Why aren’t ACH funds "good funds" for purchasing my home?

An ACH goes through a clearing house. Because these are bulk transactions, the funds are not "liquid," or immediately available funds. ACH funds can be adjusted, changed or recalled by the clearing house without authorization from the accountholder. In general, our bank will not accept ACH funds for any of our accounts

Can I write a personal check?

The short answer is no. Personal checks are not considered immediately available funds. Unfortunately, not all personal checks are good when they are written – either by mistake or by design, clients sometimes fudge that funds are available. There are occasions when we can accept a personal check for a small amount of funds at closing.

What are "good funds" for closing?

A wire, cashier’s check, or a certified check is considered good funds. A wire is considered good funds because the funds are wired from your bank directly to our bank via the Federal Reserve and are immediately available. Another example of good funds would be a cashier’s check. These funds are immediately available from the bank.

A certified check is not often used as a vehicle for funds, but is still acceptable. A certified check is a personal check that has been stamped and certified by a bank official the funds are available in the account. The bank then make sure those funds are only good for that purpose. Banks rarely issue certified checks, as it is much easier to issue a cashier’s check.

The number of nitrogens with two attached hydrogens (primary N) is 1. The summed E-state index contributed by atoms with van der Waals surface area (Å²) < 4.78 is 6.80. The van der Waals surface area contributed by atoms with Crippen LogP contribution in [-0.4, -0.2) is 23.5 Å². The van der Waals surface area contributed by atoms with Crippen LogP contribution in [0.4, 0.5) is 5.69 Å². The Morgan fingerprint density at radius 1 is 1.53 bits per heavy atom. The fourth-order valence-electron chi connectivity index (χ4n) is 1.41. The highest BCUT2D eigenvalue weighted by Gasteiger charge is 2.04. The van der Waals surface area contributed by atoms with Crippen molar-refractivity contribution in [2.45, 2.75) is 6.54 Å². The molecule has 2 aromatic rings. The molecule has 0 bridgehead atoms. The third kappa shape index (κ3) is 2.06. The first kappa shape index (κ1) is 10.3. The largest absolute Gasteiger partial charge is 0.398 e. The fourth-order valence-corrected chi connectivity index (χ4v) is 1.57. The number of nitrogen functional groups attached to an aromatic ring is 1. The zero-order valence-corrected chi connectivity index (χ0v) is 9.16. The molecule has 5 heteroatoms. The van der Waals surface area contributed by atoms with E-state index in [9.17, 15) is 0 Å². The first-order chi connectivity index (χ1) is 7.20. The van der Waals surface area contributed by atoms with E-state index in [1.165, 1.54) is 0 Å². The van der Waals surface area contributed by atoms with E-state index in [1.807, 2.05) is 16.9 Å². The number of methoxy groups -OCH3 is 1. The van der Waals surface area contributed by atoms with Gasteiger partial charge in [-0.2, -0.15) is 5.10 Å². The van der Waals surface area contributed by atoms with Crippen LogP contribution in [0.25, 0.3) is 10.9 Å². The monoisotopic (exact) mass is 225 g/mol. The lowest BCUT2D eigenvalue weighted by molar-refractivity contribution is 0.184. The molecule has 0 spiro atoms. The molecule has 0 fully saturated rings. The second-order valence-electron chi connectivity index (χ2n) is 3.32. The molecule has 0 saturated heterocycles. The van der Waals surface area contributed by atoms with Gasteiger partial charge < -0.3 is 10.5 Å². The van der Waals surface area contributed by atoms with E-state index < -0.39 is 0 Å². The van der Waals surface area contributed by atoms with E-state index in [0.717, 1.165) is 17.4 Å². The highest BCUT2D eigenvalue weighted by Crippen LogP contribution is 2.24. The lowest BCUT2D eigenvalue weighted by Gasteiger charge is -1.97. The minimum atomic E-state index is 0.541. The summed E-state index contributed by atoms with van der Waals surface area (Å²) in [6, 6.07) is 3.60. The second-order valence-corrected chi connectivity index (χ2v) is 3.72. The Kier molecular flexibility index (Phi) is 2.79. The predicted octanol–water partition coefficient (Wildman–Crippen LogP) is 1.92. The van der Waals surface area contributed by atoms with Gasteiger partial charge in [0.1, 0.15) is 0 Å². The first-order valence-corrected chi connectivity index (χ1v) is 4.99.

So, how do I make sure I have "good funds" for closing?

All banks are different. Have a conversation with your bank early in the process. Find out what your bank needs from you to wire funds. Ask your bank if there are any fees involved to wire funds and how much lead time the bank needs for getting funds to closing on time. Also, make sure you coordinate with your settlement agent and lender to ensure you have the correct bottom line and have the amount of funds to close readily available prior to closing.   

Taking these steps early really help to make the buying process a little less stressful.   

Close It!™ House of the Week: Spanish masterpiece with Potomac River Basin views

This week, we've stumbled across an amazing house in the Palisades neighborhood – a 1953 Spanish masterpiece according to the listing – that looks like it should be located in Napa Valley instead of Northwest Washington, DC. Sale price is $1.595 million.